real life

JANE CARO: The secret to a long-lasting relationship.

“They gave each other room to be themselves – good, bad or indifferent on occasions – and room to grow.”

Two out of three marriages (and partnerships) still last until death does them part.

What is good about this is that these relationships survive because the people in them freely choose to stay. Contrary to much of the tut-tutting we hear about the woeful state of Australian marriages today, I think the (relative) ease with which people can escape a bad marriage has only strengthened our society. There is nothing good about compulsory partnerships; nothing worth celebrating about two people miserably yoked together because of legal impediments (as was true until the 1970s and the introduction of no-fault divorce), social stigma or financial dependency.

I don’t know if domestic violence has become worse recently or whether we have simply decided to pay long overdue attention to the abuse some women suffer at home. But if it has become worse it may be because women are now much more able to escape destructive relationships. We know that women are most at risk of death when they leave their violent partners. Almost two women a week are currently dying in the hands of men who claim to love them. That’s perhaps why it is really important to know what a good relationship looks like.

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Caro interviewed five very different (and very in love) couples for ABC Compass’ For Better, For Worse. Image via ABC.

I have had the privilege recently of interviewing five very different couples for a five-part special for ABC Compass called For Better, For Worse, which premieres on Sunday 20th September at 6:30pm. They have all been together for decades. In fact, Anne and Dan have been married for a remarkable 72 years.

None of their relationships are perfect. They have all faced crises of various kinds and they have all wondered at some point whether they really wanted to stay together. For some, their religious faith held them together through the tough times but for others it was a choice to just stick it out. Infidelity, the death of a child, the care of a disabled child, caring for aging parents, drug and alcohol abuse, infertility and the more ordinary stresses like arguing about how to raise children have all taken toll.

However, miserable times haven’t just cost these couples something, they have also given them something, particularly once they have come to a calmer place. There is a real satisfaction in having survived and a bedrock of trust in a connection that might have been stretched very thin at times but did not break.

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Carmen and Jessica are always determined to keep the lines of communication open. Image via ABC.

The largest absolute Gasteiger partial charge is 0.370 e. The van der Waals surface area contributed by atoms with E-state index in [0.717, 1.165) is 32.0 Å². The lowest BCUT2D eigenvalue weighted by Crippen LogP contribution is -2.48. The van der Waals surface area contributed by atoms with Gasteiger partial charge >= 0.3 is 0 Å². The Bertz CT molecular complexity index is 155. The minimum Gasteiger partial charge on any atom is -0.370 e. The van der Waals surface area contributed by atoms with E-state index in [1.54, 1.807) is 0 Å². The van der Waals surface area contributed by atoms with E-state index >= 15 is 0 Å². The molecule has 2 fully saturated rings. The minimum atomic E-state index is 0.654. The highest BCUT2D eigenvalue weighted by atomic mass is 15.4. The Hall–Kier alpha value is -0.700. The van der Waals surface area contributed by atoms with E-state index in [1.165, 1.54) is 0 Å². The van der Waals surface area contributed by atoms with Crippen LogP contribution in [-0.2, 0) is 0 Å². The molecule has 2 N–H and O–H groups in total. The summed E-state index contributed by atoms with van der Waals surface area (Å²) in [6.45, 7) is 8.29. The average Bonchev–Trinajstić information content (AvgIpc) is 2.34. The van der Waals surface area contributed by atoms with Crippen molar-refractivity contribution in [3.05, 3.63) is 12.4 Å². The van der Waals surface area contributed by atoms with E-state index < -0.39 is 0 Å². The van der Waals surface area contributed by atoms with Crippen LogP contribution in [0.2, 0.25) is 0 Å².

And why didn’t it break?

The answers are as different as the couples themselves. Sometimes it was a small thing that held them together. Sometimes it was an ability to keep talking even about the really difficult things. Both Carmen and Jessica and Brad and Ruth were determined to keep the lines of communication open no matter what. Sometimes it was just sheer exhaustion that meant the effort required to leave was just too great. What struck me, however, as I talked to our couples was that respect and friendship were much more robust than romantic love.

And I also noticed that none of them tried to control or dominate their partner. They gave each other room to be themselves – good, bad or indifferent on occasions – and room to grow (even if it was tough, even if they did so reluctantly). As Anne said when I asked her and Dan about the secret to their 72-year partnership, their relationship survived because she has a lot of forbearance. (Anne, 89, is hilarious). But, jokes aside, I think she has a point.

I suspect it is the ability to hold your tongue when your partner annoys you – not always, but often enough – and to shrug and accept that you have weaknesses just as they do – that is vital for jogging along together through the decades.

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Accepting each other’s weaknesses is a good start. Image via ABC.

The only advice I’d presume to give anyone after a 40-year partnership myself, and interviewing ten couples (we produced a radio version of the program on RN in 2013) on the subject is this:

If your partner makes you feel better about yourself, stick around. If they make you feel worse, get out – fast.

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